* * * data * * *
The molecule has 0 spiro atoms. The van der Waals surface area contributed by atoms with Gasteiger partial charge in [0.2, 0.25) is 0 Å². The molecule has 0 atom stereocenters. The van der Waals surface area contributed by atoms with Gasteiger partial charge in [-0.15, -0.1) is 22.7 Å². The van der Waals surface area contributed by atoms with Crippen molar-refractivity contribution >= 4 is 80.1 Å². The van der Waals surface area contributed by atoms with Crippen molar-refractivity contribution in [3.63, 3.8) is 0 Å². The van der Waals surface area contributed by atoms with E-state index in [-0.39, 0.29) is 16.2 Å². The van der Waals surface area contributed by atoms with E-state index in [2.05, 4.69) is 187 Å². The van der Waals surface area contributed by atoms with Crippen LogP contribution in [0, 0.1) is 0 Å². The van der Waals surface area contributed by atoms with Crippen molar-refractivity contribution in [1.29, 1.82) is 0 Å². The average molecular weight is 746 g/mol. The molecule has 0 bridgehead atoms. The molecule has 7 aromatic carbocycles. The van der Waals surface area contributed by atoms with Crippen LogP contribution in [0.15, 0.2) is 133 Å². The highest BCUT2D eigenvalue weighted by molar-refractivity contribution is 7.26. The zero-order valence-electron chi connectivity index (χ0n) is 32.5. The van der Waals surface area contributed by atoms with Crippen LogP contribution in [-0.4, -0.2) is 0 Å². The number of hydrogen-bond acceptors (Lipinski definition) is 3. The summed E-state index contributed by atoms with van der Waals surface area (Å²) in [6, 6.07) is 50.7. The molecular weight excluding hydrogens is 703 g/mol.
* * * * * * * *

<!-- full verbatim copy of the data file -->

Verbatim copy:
The molecule has 0 spiro atoms. The van der Waals surface area contributed by atoms with Gasteiger partial charge in [0.2, 0.25) is 0 Å². The molecule has 0 atom stereocenters. The van der Waals surface area contributed by atoms with Gasteiger partial charge in [-0.15, -0.1) is 22.7 Å². The van der Waals surface area contributed by atoms with Crippen molar-refractivity contribution >= 4 is 80.1 Å². The van der Waals surface area contributed by atoms with Crippen molar-refractivity contribution in [3.63, 3.8) is 0 Å². The van der Waals surface area contributed by atoms with E-state index in [-0.39, 0.29) is 16.2 Å². The van der Waals surface area contributed by atoms with E-state index in [2.05, 4.69) is 187 Å². The van der Waals surface area contributed by atoms with Crippen LogP contribution in [0, 0.1) is 0 Å². The van der Waals surface area contributed by atoms with Crippen molar-refractivity contribution in [1.29, 1.82) is 0 Å². The average molecular weight is 746 g/mol. The molecule has 0 bridgehead atoms. The molecule has 7 aromatic carbocycles. The van der Waals surface area contributed by atoms with Crippen LogP contribution in [0.15, 0.2) is 133 Å². The highest BCUT2D eigenvalue weighted by molar-refractivity contribution is 7.26. The zero-order valence-electron chi connectivity index (χ0n) is 32.5. The van der Waals surface area contributed by atoms with Crippen LogP contribution in [-0.4, -0.2) is 0 Å². The number of hydrogen-bond acceptors (Lipinski definition) is 3. The summed E-state index contributed by atoms with van der Waals surface area (Å²) in [6, 6.07) is 50.7. The molecular weight excluding hydrogens is 703 g/mol.